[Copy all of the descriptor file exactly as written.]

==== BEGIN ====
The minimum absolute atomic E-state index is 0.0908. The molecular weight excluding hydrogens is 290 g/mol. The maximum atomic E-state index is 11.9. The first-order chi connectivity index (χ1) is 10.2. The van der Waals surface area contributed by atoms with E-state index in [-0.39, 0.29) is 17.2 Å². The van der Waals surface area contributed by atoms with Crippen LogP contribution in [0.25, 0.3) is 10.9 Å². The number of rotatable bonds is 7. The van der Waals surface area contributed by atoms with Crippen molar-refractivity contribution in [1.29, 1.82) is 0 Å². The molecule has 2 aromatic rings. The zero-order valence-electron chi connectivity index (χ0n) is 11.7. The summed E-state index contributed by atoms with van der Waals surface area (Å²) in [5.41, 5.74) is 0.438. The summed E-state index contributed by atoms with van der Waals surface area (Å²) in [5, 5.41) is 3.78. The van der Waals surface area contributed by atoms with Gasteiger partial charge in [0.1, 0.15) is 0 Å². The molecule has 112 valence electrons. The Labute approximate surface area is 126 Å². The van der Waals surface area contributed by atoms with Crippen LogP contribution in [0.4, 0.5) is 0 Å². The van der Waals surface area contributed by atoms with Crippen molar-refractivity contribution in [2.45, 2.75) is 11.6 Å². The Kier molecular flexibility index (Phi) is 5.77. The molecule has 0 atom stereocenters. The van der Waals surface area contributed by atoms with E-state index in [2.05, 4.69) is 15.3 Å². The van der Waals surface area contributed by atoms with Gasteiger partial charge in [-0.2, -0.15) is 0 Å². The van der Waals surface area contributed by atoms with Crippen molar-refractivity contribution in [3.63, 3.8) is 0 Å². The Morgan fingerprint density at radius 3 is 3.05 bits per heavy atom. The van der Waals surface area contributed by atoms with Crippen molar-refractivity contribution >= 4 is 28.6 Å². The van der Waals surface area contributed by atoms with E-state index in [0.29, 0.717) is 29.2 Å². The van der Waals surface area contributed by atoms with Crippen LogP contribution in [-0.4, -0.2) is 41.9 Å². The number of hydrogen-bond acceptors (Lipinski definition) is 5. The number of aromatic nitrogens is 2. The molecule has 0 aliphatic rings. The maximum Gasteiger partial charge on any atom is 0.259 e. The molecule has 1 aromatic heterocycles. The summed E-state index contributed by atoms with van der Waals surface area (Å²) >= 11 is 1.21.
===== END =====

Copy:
The minimum absolute atomic E-state index is 0.0908. The molecular weight excluding hydrogens is 290 g/mol. The maximum atomic E-state index is 11.9. The first-order chi connectivity index (χ1) is 10.2. The van der Waals surface area contributed by atoms with E-state index in [-0.39, 0.29) is 17.2 Å². The van der Waals surface area contributed by atoms with Crippen LogP contribution in [0.25, 0.3) is 10.9 Å². The number of rotatable bonds is 7. The van der Waals surface area contributed by atoms with Crippen molar-refractivity contribution in [1.29, 1.82) is 0 Å². The molecule has 2 aromatic rings. The zero-order valence-electron chi connectivity index (χ0n) is 11.7. The summed E-state index contributed by atoms with van der Waals surface area (Å²) in [5.41, 5.74) is 0.438. The summed E-state index contributed by atoms with van der Waals surface area (Å²) in [5, 5.41) is 3.78. The van der Waals surface area contributed by atoms with Gasteiger partial charge in [0.1, 0.15) is 0 Å². The molecule has 112 valence electrons. The Labute approximate surface area is 126 Å². The van der Waals surface area contributed by atoms with Crippen LogP contribution in [0.4, 0.5) is 0 Å². The van der Waals surface area contributed by atoms with Crippen molar-refractivity contribution in [2.45, 2.75) is 11.6 Å². The Kier molecular flexibility index (Phi) is 5.77. The molecule has 0 atom stereocenters. The van der Waals surface area contributed by atoms with E-state index in [2.05, 4.69) is 15.3 Å². The van der Waals surface area contributed by atoms with Gasteiger partial charge in [-0.2, -0.15) is 0 Å². The van der Waals surface area contributed by atoms with Crippen molar-refractivity contribution in [3.63, 3.8) is 0 Å². The Morgan fingerprint density at radius 3 is 3.05 bits per heavy atom. The van der Waals surface area contributed by atoms with Crippen molar-refractivity contribution >= 4 is 28.6 Å². The van der Waals surface area contributed by atoms with E-state index in [0.29, 0.717) is 29.2 Å². The van der Waals surface area contributed by atoms with Crippen LogP contribution in [-0.4, -0.2) is 41.9 Å². The number of hydrogen-bond acceptors (Lipinski definition) is 5. The number of aromatic nitrogens is 2. The molecule has 0 aliphatic rings. The maximum Gasteiger partial charge on any atom is 0.259 e. The molecule has 1 aromatic heterocycles. The summed E-state index contributed by atoms with van der Waals surface area (Å²) >= 11 is 1.21.